Table 1:

Comparison of blood indices upon admission between HS, MP-positive patients, Flu A/B-positive patients and SARS-CoV-2-positive patients.

Groups A B C D
WBC 5.53 ± 1.31 7.19 ± 2.60a (15%) 6.37 ± 2.43 (22%) 4.76 ± 1.74b,c (25%)
NEU% 58.38 ± 7.48 65.19 ± 13.91 (40%) 71.90 ± 14.75a (52%) 62.04 ± 11.93c (24%)
LY% 33.77 ± 7.40 25.06 ± 11.91a (35%) 19.00 ± 12.12a (52%) 28.98 ± 9.91c (18%)
MN% 5.27 ± 1.28 7.83 ± 2.88a (30%) 8.32 ± 3.16a (26%) 8.32 ± 2.84a (29%)
EO% 2.05 (1.5–2.83) 1.25 (0.3–2.63)a (30%) 0.3 (0–0.7)a,b (52%) 0.2 (0–1.05)a,b (71%)
BA% 0.2 (0.13–0.38) 0.2 (0.05–0.4) 0.2 (0.2–0.4) 0.2 (0–0.3)
NEU# 3.25 ± 1.00 4.87 ± 2.18a (30%) 4.79 ± 2.43 (39%) 2.93 ± 1.16b,c (24%)
LY# 1.82 ± 0.43 1.63 ± 0.60 (70%) 1.04 ± 0.54a,b (61%) 1.40 ± 0.77a (41%)
MN# 0.29 ± 0.92 0.55 ± 0.28a 0.50 ± 0.22a 0.40 ± 0.19
EO# 0.11 (0.07–0.16) 0.07 (0.02–0.19) 0.02 (0–0.03)a,b 0.01 (0–0.06)a,b
BA# 0.01 (0.01–0.02) 0.2 (0.1–0.4) 0.01 (0.01–0.02) 0.01 (0–0.02)
CRP 3.2 (1.1–4.35) 3.85 (0.5–11) (25%) 3.7 (0.5–34) (43%) 8.6 (1.7–12)a,b,c (53%)
UREA 5.01 ± 0.78 4.28 ± 0.93 (35%) 5.11 ± 2.52 (30%) 4.66 ± 0.73 (23%)
CREA 68.31 ± 15.3 64.04 ± 13.99 (32%) 69.93 ± 42.00 (40%) 67.99 ± 13.33 (24%)
ALT 21.27 ± 9.61 27.74 ± 19.91 (14%) 37.40 ± 22.32a (19%) 34.40 ± 18.18a (29%)
AST 22.79 ± 4.95 32.12 ± 8.21a (15%) 40.00 ± 15.48a (13%) 35.41 ± 11.61a (6%)
LDH 169.05 ± 27.85 354.87 ± 119.34a (33%) 428.09 ± 97.63a (20%) 482.18 ± 127.66a (29%)
AMY 60.35 ± 16.91 69.17 ± 11.36 79.70 ± 18.04a 71.06 ± 15.67
TBIL 13 (0.48–16.98) 15.7 (13.33–22.68) (20%) 9.9 (8.4–13.3)b 12.2 (10.7–17.1) (18%)
TP 72.27 ± 3.13 69.24 ± 6.44 77.11 ± 5.27a,b 74.04 ± 5.62
ALB 45.06 ± 2.25 47.41 ± 5.46 42.95 ± 3.73 43.42 ± 4.04

  1. A: HS group; B: MP-positive group; C: Flu A/B-positive group; D: SARS-CoV-2-positive group. Parentheses indicate the proportion of outliers not in the reference range. ap<0.05 compared with the control group; bp<0.05 compared with the MP group; cp<0.05 compared with the Flu A/B group.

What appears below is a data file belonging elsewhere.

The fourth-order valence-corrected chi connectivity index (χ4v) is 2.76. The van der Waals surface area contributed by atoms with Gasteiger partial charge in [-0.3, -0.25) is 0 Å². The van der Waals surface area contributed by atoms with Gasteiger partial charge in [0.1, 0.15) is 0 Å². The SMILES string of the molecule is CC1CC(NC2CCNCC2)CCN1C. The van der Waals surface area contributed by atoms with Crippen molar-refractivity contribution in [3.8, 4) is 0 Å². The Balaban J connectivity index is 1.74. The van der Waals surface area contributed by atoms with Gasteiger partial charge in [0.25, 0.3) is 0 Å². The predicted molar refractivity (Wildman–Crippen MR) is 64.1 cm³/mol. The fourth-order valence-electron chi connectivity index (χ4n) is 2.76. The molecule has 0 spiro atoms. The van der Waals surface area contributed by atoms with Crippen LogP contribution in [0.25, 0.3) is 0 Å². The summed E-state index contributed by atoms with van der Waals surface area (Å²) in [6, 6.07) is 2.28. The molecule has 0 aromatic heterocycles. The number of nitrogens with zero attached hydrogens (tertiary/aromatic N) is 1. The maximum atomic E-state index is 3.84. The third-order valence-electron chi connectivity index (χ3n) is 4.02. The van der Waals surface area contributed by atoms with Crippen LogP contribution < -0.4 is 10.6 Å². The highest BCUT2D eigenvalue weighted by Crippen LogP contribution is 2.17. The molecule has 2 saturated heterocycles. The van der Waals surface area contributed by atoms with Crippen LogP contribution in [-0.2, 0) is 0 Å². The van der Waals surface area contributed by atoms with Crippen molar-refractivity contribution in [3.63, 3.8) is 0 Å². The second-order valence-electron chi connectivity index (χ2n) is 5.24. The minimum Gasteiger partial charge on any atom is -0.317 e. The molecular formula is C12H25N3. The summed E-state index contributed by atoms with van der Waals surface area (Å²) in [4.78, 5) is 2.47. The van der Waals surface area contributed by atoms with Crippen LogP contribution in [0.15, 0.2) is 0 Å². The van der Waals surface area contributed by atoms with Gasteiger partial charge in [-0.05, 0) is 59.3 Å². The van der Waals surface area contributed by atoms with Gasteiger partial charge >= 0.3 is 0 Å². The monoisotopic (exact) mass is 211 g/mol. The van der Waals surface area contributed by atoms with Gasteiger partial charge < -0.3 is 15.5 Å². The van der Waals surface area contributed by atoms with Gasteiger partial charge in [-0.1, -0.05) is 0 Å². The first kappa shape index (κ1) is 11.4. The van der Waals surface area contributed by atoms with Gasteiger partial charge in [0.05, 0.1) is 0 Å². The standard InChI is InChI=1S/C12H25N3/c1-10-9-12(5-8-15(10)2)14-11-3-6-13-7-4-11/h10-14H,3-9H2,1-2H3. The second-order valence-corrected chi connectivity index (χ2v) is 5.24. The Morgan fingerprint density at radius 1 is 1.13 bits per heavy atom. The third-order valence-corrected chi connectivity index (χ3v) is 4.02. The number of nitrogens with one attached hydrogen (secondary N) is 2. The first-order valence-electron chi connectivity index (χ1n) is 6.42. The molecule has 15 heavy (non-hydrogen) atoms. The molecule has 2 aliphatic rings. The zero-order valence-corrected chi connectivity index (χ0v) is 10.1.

Comparison of blood indices of 17 COVID-19 patients upon admission, discharge, and follow-up (13 patients were fecal-negative and 11 patients were followed up at two weeks)

Based on the results in Table 1, the indices that are significantly different between the HS group and other groups were selected, and these were compared with the values upon admission. EO% and EO# were higher at discharge (p<0.05), but did not reach normal values (p<0.05); two weeks after discharge, they were basically recovered to normal levels. MN% was still high upon discharge (p>0.05), but recovered to normal levels within two weeks; LY# was still low upon discharge (p>0.05), but returned to normal levels within two weeks. ALT levels were still high upon discharge (p>0.05), and did not decrease significantly within two weeks (p>0.05); AST levels were significantly lower upon discharge (p<0.05) and did not change significantly within two weeks (p>0.05). There was no significant difference with normal values (p>0.05). LDH levels were still high upon discharge (p>0.05), and remained high two weeks after discharge (Figure 2).

Figure 2: 
Comparison of the blood indices EO%, EO#, MN%, LY#, ALT, AST, and LDH at the time of admission, discharge, and follow-up and in healthy subjects.
A: HS group; B: COVID-19 patients upon admission; C: COVID-19 patients upon discharge; D: COVID-19 patients 14 days after discharge. *p<0.05.

Figure 2:

Comparison of the blood indices EO%, EO#, MN%, LY#, ALT, AST, and LDH at the time of admission, discharge, and follow-up and in healthy subjects.

A: HS group; B: COVID-19 patients upon admission; C: COVID-19 patients upon discharge; D: COVID-19 patients 14 days after discharge. *p<0.05.

Number of eosinophils and Ct value of nucleic acid

Data were collected of patients for whom more than two simultaneous measurements of the Ct value and EO# were performed. We found that as the Ct value increases, EO# also gradually increases; as the Ct value decreases, EO# also gradually decreases. These observed trends were relatively consistent.

Partial blood routine and biochemical tests were performed during the throat swab-positive (TS+) and throat swab-negative but fecal-positive (TS−F+) periods

Different stages of infection were compared (Table 1), and the following interesting results were obtained. (1) The mean WBC of the TS−F+ group was higher than that of the TS+ group (p<0.05). (2) The mean NEU# of the TS−F+ group was higher than that of the TS+ group (p<0.05). (3) The mean NEU% of the TS−F+ group was higher than that of the TS+ group (p<0.05). (4) The mean LY% of the TS−F+ group was lower than that of the TS+ group (p<0.05). (5) The mean LY# in the TS−F+ group was lower than that in the TS+ group (p<0.05). (6) The mean erythrocyte sedimentation rate (ESR) in the TS−F+ group was higher than that in the TS+ group (p<0.05). (7) The mean ALT levels in the TS−F+ group were higher than in the TS+ group (p<0.05). (8) The mean AST levels in the TS−F+ group were higher than in the TS+ group (p<0.05). In summary, WBC, NEU%, NEU#, ESR, ALT, and AST were higher in the TS−F+ than in the TS+ group (p<0.05). LY% and LY# were lower in the TS−F+ group than in the TS+ group (p<0.05).